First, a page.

Thoughts for Thursday 25th June 2020

Psalm 13; Micah 7:18-20; Galatians 5:2-6

 

Thursday 25 June - Rev.  Jerry  Eve

 

We’ve just 14 verses today all told, but it is always quality rather than quantity, and these are three great readings. Our psalm, because of its fourfold use of the phrase ‘How long’ in the first two verses, reminded the Baptist preacher, C.H. Spurgeon (1834 – 1892), of a person sobbing, and so he cleverly called it the Howling rather than ‘how long’ Psalm. It’s divided into three sections of two verses each, each of which can then be characterised, it seems to me, by the three words: Protest, Prayer and Praise; which is quite good spirituality: There’s an issue in our lives, we pray about it, and then we act. Sometimes, of course, we fail to act, but one of the great things about prayer is that it can help to prevent us from re-acting.

 

Our passage from Micah is a bit odd in that it’s the very end of that prophetic book. What that then does, however, is the remind us of all that precedes chapter 7. As Christians, Micah 5:2, for example, is important for that’s where we find that verse which Matthew then reverses the meaning of in his Gospel: “The Lord says, ‘Bethlehem Ephrathah, you are one of the smallest towns in Judah, but out of you I will bring a ruler for Israel, whose family line goes back to ancient times.”

 

Other famous passages in Micah, who denounced Israel’s leaders for their moral corruption and oppression of the poor, can be found at Micah 4:3: “He will settle disputes among the nations, among the great powers near and far. They will hammer their swords into ploughs and their spears into pruning knives. Nations will never again go to war, never prepare for battle again,” and Micah 6:8: “No, the Lord has told us what is good. What he requires of us is this: to do what is just, to show constant love, and to live in humble fellowship with our God.”

 

I remember taking part in a conference workshop once when we were all asked to memorise Galatians 5:1, which is the verse that immediately precedes our New Testament passage for today. We were each in turn then asked to recite it before everyone else: “Freedom is what we have—Christ has set us free! Stand, then, as free people, and do not allow yourselves to become slaves again.” Not one of us failed to do it justice, and what followed was an extremely stimulating discussion.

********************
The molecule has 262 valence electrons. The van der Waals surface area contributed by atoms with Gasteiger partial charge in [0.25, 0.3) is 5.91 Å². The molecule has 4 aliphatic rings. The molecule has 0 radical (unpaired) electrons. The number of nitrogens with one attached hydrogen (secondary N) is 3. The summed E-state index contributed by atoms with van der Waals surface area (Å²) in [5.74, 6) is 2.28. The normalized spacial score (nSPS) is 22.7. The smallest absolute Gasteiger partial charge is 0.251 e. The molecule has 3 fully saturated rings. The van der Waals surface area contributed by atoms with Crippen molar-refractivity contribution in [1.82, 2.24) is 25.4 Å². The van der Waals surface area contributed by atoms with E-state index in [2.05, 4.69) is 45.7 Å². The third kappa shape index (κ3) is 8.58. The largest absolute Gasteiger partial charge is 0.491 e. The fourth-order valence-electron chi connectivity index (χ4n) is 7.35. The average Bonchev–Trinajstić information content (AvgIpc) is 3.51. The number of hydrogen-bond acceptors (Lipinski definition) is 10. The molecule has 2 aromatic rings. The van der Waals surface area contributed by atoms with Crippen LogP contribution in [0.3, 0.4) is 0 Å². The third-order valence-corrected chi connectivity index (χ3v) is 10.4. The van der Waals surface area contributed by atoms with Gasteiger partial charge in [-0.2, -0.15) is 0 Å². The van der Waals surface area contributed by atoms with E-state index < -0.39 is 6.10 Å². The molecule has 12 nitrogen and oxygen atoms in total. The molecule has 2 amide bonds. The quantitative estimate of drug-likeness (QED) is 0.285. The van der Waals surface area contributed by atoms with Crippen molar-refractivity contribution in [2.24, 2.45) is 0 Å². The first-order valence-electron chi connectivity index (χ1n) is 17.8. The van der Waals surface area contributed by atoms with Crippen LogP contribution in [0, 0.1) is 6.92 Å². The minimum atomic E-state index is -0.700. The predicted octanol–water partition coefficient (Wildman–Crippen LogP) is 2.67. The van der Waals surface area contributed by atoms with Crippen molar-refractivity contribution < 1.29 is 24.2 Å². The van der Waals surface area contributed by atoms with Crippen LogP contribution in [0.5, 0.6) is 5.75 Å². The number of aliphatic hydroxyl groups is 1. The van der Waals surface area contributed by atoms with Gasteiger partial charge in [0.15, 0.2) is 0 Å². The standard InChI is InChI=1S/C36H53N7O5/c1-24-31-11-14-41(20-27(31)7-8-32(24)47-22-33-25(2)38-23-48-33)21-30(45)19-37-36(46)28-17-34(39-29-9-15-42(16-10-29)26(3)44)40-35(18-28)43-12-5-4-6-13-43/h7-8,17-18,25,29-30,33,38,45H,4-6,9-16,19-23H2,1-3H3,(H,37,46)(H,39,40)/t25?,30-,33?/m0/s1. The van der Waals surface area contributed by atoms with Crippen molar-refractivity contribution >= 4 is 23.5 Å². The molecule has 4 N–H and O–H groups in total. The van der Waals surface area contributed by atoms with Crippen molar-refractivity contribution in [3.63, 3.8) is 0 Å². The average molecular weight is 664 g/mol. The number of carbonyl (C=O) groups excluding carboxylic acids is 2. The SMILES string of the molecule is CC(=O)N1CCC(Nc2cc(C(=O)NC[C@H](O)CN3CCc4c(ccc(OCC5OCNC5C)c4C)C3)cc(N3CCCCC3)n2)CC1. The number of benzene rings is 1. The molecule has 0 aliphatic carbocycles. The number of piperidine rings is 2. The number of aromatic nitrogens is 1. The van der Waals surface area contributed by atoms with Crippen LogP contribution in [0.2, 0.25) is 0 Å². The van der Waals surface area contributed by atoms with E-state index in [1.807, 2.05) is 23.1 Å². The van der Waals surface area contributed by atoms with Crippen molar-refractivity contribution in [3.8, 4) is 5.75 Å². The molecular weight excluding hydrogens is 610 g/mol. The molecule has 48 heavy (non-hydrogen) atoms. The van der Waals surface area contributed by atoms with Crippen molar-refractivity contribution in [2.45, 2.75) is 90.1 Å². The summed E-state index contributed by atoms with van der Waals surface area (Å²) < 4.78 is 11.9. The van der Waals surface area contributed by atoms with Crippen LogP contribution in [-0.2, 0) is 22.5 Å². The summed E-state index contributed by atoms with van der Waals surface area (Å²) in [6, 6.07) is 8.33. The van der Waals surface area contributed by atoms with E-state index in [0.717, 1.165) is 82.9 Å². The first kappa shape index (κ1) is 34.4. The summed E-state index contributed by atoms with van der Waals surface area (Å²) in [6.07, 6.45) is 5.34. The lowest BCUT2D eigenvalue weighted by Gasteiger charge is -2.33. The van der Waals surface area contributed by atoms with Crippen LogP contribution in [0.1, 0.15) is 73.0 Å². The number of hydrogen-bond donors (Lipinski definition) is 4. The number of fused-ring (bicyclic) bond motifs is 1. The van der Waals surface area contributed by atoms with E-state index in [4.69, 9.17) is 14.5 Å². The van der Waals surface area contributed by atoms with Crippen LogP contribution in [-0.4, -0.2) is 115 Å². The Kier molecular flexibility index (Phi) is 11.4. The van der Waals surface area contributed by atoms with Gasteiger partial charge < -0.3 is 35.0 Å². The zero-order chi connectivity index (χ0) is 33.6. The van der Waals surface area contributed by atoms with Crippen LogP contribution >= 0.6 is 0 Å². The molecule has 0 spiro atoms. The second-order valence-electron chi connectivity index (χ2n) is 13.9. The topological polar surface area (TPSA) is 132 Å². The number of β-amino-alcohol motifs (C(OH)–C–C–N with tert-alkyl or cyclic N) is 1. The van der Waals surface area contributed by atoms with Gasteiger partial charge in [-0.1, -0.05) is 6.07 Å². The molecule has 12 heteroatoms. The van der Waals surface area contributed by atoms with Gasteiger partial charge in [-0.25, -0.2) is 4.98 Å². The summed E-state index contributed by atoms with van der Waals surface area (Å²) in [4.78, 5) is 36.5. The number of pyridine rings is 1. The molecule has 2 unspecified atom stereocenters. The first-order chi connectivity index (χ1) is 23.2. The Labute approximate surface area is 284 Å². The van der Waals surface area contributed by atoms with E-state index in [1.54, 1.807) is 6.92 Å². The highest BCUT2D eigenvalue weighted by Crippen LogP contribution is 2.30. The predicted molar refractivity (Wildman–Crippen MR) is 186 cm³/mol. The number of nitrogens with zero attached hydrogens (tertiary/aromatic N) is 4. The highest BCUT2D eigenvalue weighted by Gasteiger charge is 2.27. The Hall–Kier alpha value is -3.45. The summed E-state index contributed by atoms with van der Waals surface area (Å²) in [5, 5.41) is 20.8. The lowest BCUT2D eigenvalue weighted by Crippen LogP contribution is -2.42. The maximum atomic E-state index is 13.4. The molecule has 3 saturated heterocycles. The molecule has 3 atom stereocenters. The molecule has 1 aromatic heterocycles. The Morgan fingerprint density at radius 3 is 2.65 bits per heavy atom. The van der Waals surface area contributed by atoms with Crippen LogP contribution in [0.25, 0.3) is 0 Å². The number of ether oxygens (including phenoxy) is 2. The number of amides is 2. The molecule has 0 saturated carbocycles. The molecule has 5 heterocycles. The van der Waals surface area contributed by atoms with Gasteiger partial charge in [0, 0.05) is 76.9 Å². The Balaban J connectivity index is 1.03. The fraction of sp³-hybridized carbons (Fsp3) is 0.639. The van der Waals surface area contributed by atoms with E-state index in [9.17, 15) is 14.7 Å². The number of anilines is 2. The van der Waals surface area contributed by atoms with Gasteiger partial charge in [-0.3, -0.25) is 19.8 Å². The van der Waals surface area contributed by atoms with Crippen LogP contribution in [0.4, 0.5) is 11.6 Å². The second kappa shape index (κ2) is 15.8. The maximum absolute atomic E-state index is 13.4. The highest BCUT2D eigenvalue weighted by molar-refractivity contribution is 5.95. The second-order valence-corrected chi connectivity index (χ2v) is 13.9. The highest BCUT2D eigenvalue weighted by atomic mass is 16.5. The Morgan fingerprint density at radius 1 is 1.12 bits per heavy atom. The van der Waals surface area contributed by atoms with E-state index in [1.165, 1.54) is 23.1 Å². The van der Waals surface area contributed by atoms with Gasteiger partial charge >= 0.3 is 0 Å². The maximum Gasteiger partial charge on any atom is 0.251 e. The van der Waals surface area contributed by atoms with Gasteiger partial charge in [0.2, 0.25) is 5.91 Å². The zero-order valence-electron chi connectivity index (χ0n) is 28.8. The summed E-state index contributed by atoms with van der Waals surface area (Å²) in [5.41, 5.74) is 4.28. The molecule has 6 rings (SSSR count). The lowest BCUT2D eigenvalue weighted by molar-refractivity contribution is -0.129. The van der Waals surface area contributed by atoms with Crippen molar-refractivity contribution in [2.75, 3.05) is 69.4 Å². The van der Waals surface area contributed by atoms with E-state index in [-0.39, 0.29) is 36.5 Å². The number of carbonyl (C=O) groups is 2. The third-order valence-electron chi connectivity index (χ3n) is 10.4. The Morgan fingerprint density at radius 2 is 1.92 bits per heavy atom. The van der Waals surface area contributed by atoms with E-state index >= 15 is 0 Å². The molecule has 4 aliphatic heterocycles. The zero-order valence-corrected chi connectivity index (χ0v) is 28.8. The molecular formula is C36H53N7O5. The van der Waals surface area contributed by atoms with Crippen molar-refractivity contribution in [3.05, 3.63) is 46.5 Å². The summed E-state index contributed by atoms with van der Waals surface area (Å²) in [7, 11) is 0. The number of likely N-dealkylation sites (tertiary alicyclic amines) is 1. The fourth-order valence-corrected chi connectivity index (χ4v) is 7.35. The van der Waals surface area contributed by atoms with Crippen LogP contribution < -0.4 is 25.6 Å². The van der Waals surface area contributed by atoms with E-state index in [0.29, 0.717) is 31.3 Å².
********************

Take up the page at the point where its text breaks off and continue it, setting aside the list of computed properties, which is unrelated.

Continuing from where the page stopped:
A few years afterwards I was studying the text in a class at Glasgow University when Professor John Riches told us that he had once seen these words daubed on the side of a building. I can’t remember exactly where, but it would have been somewhere such as Poland in the 1980s or the former Yugoslavia in the 1990s. I remember him asking us as students whether we thought such use was a misappropriation of scripture. Again, but this time with a completely different group of people, I can remember an exceptionally stimulating conversation ensued.

 

Let us pray:

 

(Sunday Bloody Sunday by U2)

 

Yeah

 

I can't believe the news today
Oh, I can't close my eyes
And make it go away
How long?
How long must we sing this song?
How long, how long?
'Cause tonight, we can be as one
Tonight

 

Broken bottles under children's feet
Bodies strewn across the dead end street
But I won't heed the battle call
It puts my back up
Puts my back up against the wall

 

Sunday, Bloody Sunday
Sunday, Bloody Sunday
Sunday, Bloody Sunday, Sunday, Bloody Sunday (alright)

 

And the battle's just begun
There's many lost, but tell me who has won
The trench is dug within our hearts
And mothers, children, brothers, sisters torn apart

 

Sunday, Bloody Sunday
Sunday, Bloody Sunday

 

How long?
How long must we sing this song?
How long, how long?
'Cause tonight, we can be as one
Tonight, tonight

 

Sunday, Bloody Sunday
(Tonight, tonight) Sunday, Bloody Sunday (let's go)

 

Wipe the tears from your eyes
Wipe your tears away
Oh, wipe your tears away
I'll, wipe your tears away (Sunday, Bloody Sunday)
I'll, wipe your blood shot eyes (Sunday, Bloody Sunday)

 

Sunday, Bloody Sunday (Sunday, Bloody Sunday)
Sunday, Bloody Sunday (Sunday, Bloody Sunday)

 

And it's true we are immune
When fact is fiction and TV reality
And today the millions cry
We eat and drink while tomorrow they die

 

the real battle just begun
(Sunday, Bloody Sunday) to claim the victory Jesus won
On

 

Sunday Bloody Sunday, yeah
Sunday Bloody Sunday

 

Amen.

 

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